When terminally ill patients, who are often already in a weakened physical and mental state, make the decision to receive hospice and palliative care instead of continued curative treatment, they avoid the dangers of over-treatment. In-home care from a hospice team often means the patient receives greater monitoring than he or she would in a hospital. In addition to focusing on the physical health and comfort of a patient, hospice care also focuses on the emotional needs and spiritual well-being of the terminally ill and their loved ones.

The above is all well documented facts. Yet, when a family is faced with that terrible decision to call in Hospice, it is a deeply emotional decision. The phone call is a terrifying telephone call. This is evident from Vic and Terry’s posts…..

It made me realise what a massive challenge lies ahead of us in Stepping Stone Hospice.  We need to educate the community.  We need to dispel the fear of and for Hospice.

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Mommy’s dream is coming true…


Jon-Daniel’s BBM status today was “Mommy’s dream coming true” with this photo…

Jon-Daniel

Your dream is coming true my angel child. Your Stepping Stone Hospice is functioning, and we have received a building as a donation!  Next week construction will start and by the end of the month we will move in! 

Behind the building there is a duck pond and a quaint little chapel.  I look forward to planting some roses in the garden!  We anticipate wheeling our day-care patients into the garden so they can feed the ducks.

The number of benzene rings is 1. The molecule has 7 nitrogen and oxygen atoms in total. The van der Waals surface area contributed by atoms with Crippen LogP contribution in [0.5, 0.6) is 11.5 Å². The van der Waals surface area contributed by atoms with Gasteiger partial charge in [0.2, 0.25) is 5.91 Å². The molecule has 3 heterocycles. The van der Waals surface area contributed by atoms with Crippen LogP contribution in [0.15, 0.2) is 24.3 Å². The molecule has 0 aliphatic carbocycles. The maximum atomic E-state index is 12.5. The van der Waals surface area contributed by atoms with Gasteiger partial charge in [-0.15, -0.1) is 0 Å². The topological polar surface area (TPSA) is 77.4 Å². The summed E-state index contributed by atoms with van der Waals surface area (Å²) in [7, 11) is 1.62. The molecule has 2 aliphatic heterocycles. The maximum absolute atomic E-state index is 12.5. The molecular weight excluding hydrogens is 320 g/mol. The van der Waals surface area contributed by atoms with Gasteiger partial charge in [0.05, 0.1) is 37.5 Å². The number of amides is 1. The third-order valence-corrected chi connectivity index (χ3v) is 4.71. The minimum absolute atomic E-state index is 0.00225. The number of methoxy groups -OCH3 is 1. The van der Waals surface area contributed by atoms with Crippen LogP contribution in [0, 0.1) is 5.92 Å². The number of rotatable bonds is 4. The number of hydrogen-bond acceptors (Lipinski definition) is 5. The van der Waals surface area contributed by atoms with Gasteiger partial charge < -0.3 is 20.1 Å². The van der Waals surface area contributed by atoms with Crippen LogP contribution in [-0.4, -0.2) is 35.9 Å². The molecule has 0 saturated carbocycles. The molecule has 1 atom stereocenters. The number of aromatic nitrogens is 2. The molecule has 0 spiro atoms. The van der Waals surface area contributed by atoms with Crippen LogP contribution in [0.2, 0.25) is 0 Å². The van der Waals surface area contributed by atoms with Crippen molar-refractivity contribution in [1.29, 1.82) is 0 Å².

Of course we do not have furniture yet.  The boys are donating the furniture for the two Dignity Rooms (dying rooms).  It was their decision!  We want to real make the rooms pretty and lively… We will play gentle music and burn candles like we did for you… It will truly be rooms of love…

Yesterday I was at the site and I was looking at the terrain that they were clearing.  All of a sudden there was this perfect white feather…Another message from you Angel.  Thank you.  I needed a sign…

Stepping Stone Hospice is daunting.  This week an article appeared in the Tames Times.  It opened a floodgate of telephone calls…  An elderly man called.  His voice was raw with grief and despair.  His wife is dying from liver cancer and he is going through all those familiar caregiver anguish.  How will he know when it is time?  But she is still working and in total denial…He did not want help and will put my number on speed dial… I experienced what Arlene must have experienced when I phoned her the first time….  Quite a few new patients this week…so much pain and fear…